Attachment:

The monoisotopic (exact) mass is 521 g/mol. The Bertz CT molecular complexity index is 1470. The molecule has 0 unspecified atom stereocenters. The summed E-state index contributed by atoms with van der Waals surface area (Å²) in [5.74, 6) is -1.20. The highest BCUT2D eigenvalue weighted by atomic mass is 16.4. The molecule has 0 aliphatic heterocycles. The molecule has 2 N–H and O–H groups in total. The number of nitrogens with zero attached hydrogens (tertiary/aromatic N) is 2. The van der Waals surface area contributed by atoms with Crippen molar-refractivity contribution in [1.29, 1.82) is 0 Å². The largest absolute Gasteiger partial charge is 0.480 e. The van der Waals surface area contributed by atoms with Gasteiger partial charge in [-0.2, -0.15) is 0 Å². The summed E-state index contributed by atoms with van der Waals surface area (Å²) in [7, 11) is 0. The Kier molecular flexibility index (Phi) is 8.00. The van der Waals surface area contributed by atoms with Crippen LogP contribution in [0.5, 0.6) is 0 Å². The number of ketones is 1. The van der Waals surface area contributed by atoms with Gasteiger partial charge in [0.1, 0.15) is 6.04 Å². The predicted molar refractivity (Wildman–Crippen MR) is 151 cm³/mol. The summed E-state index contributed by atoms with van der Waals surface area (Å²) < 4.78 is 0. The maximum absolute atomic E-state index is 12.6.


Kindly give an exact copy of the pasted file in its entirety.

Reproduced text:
The monoisotopic (exact) mass is 521 g/mol. The Bertz CT molecular complexity index is 1470. The molecule has 0 unspecified atom stereocenters. The summed E-state index contributed by atoms with van der Waals surface area (Å²) in [5.74, 6) is -1.20. The highest BCUT2D eigenvalue weighted by atomic mass is 16.4. The molecule has 0 aliphatic heterocycles. The molecule has 2 N–H and O–H groups in total. The number of nitrogens with zero attached hydrogens (tertiary/aromatic N) is 2. The van der Waals surface area contributed by atoms with Crippen molar-refractivity contribution in [1.29, 1.82) is 0 Å². The largest absolute Gasteiger partial charge is 0.480 e. The van der Waals surface area contributed by atoms with Gasteiger partial charge in [-0.2, -0.15) is 0 Å². The summed E-state index contributed by atoms with van der Waals surface area (Å²) in [7, 11) is 0. The Kier molecular flexibility index (Phi) is 8.00. The van der Waals surface area contributed by atoms with Crippen LogP contribution in [0.5, 0.6) is 0 Å². The number of ketones is 1. The van der Waals surface area contributed by atoms with Gasteiger partial charge in [0.1, 0.15) is 6.04 Å². The predicted molar refractivity (Wildman–Crippen MR) is 151 cm³/mol. The summed E-state index contributed by atoms with van der Waals surface area (Å²) < 4.78 is 0. The maximum absolute atomic E-state index is 12.6.